If a picture paints a thousand words, then a map illustrates far more. The London Underground map has progressed from a simple geographically accurate portrayal of lines in 1908 to a constantly reinterpreted piece of iconic modernist art. Even in its most basic form, the evolution of the Tube map is a fascinating glimpse through London’s history, cataloguing the growth of the city over 100 years.
The Tube map was perpetually changing before the development of the iconic map in 1931. The first map designed in 1908 shows eight hand drawn lines concentrated around Central London, north of the River Thames. Interchanges weren’t clearly rendered, yet in an attempt to be geographically accurate, the above ground streets and sinuous rail lines were superimposed onto the map. As train lines extended, retaining a geographically correct map would have meant that the centre, being the most important area, would become increasingly dwarfed and illegible. For a bird with x-ray vision, it would have been an authentic depiction; for commuters, it proved to be utterly baffling.
That would change in 1931, when Harry Beck, an engineering draftsman for the London Underground Signals Office began work on his prototype design for the map. Beck began by replacing the existing meandering curves with straight lines. He distorted its scale by spacing stations equidistantly and discarded the above ground street grid. The outcome was a visually clean design, inspired by a circuit board diagram and eschewing geographic precision for legibility and order. Graphic designer and Beck biographer Ken Garland declares that the map’s most innovative feature is its “convex lens” that disproportionately enlarges the area around central London. Beck redefined the very essence of the map and design history was made.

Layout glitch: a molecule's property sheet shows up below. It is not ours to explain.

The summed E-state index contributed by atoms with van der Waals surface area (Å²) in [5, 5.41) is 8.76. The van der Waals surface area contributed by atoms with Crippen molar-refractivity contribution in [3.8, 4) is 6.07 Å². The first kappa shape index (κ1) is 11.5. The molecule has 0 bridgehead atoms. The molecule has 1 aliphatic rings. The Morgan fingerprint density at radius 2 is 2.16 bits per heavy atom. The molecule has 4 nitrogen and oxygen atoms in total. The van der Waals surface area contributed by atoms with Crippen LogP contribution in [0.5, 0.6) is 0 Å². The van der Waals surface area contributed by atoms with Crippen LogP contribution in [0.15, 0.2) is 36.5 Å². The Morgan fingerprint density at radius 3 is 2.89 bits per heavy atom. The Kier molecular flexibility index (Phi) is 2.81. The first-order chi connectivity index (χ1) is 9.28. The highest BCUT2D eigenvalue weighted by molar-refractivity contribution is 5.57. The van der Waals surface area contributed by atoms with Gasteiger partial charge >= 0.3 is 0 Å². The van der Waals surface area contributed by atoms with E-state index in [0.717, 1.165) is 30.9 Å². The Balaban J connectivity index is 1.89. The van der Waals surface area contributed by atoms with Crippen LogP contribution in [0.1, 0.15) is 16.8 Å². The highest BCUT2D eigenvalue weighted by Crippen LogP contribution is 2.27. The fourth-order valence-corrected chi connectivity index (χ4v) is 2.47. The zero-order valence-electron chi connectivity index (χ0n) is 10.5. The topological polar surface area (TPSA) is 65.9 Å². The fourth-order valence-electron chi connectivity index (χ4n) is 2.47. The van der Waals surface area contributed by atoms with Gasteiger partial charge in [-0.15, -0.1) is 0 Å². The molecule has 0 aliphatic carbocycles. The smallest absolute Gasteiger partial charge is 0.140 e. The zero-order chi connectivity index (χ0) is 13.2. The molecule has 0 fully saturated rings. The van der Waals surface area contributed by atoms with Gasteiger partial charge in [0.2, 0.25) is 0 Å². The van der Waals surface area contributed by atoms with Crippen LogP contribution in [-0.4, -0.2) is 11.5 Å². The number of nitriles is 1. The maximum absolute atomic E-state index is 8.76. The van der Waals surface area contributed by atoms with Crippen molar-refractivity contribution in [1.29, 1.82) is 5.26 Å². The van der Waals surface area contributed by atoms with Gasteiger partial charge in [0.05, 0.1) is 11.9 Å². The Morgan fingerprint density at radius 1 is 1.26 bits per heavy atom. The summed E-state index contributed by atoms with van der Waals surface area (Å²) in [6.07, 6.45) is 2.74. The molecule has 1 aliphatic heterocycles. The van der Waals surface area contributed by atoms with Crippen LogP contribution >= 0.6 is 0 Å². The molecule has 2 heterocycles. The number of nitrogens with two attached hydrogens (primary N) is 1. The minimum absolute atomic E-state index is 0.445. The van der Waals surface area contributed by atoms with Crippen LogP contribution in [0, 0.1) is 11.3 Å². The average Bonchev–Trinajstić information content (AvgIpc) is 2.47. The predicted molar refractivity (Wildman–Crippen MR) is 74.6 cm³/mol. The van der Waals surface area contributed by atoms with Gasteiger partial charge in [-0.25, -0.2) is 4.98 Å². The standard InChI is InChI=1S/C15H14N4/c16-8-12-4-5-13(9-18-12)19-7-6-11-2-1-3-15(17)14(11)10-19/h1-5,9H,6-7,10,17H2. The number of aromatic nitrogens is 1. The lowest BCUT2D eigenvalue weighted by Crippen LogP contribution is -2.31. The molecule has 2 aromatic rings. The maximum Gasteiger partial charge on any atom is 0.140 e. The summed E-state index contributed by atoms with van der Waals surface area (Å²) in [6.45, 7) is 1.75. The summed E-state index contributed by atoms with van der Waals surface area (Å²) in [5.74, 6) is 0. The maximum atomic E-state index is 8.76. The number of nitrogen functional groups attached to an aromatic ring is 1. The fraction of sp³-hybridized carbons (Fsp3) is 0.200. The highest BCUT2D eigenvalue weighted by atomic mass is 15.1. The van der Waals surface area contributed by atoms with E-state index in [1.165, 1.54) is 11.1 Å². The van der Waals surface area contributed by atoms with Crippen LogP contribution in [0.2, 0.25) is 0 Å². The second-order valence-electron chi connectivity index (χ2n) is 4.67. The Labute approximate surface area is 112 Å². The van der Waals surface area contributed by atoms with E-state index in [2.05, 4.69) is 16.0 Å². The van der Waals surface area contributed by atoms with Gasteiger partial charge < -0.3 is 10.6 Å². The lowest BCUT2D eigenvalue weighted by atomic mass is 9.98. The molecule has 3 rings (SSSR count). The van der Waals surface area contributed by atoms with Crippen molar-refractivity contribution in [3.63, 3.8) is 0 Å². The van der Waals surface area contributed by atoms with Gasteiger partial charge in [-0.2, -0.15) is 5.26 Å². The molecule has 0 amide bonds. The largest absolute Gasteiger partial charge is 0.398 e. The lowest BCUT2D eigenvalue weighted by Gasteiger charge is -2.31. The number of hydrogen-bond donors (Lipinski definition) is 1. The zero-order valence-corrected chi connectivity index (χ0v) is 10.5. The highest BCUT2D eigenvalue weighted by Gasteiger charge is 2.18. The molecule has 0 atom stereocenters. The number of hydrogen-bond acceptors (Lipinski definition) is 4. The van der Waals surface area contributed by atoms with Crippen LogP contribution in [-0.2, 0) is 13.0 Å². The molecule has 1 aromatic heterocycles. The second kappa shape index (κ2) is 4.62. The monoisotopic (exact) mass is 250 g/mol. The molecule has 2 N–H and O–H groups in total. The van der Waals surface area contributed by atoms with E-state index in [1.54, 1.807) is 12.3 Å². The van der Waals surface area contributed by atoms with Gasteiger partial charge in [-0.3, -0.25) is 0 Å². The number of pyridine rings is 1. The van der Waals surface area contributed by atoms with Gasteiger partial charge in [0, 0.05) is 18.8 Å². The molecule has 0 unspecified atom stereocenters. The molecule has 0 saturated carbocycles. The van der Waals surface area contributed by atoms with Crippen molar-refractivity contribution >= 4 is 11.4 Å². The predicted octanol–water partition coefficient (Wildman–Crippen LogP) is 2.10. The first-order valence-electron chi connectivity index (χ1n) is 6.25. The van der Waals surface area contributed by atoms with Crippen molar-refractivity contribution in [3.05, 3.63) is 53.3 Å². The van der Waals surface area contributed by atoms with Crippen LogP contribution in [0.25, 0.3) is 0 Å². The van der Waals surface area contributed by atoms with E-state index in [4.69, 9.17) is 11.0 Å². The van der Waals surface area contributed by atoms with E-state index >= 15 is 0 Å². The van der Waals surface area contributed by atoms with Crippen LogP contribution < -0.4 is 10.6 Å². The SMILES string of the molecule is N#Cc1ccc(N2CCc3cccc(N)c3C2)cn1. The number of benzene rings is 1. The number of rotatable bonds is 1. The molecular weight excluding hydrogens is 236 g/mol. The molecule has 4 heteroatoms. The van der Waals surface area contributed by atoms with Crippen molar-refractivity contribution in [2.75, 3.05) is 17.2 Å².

Underground authorities were not convinced by the radical idea. Public officials first greeted the map with apprehension, fearing it would be too radical a departure from the original, but eventually agreed to print it in pocket form in January 1933. It was published in poster format by March of that year, and before long, became the new standard across all of London. It also quickly influenced designs internationally, notably in Sydney, which we believe was the first to develop its own similar transit map in 1939.
Today it’s the most recognisable and influential transit map in the world, continuing to be reinterpreted around the globe. The current Tube map shows a sprawling network of undergrounds, overgrounds and even cable cars. It may have foregone the rough charm of the original but the modern London Underground map is possibly the most practical and most used piece of art in the world.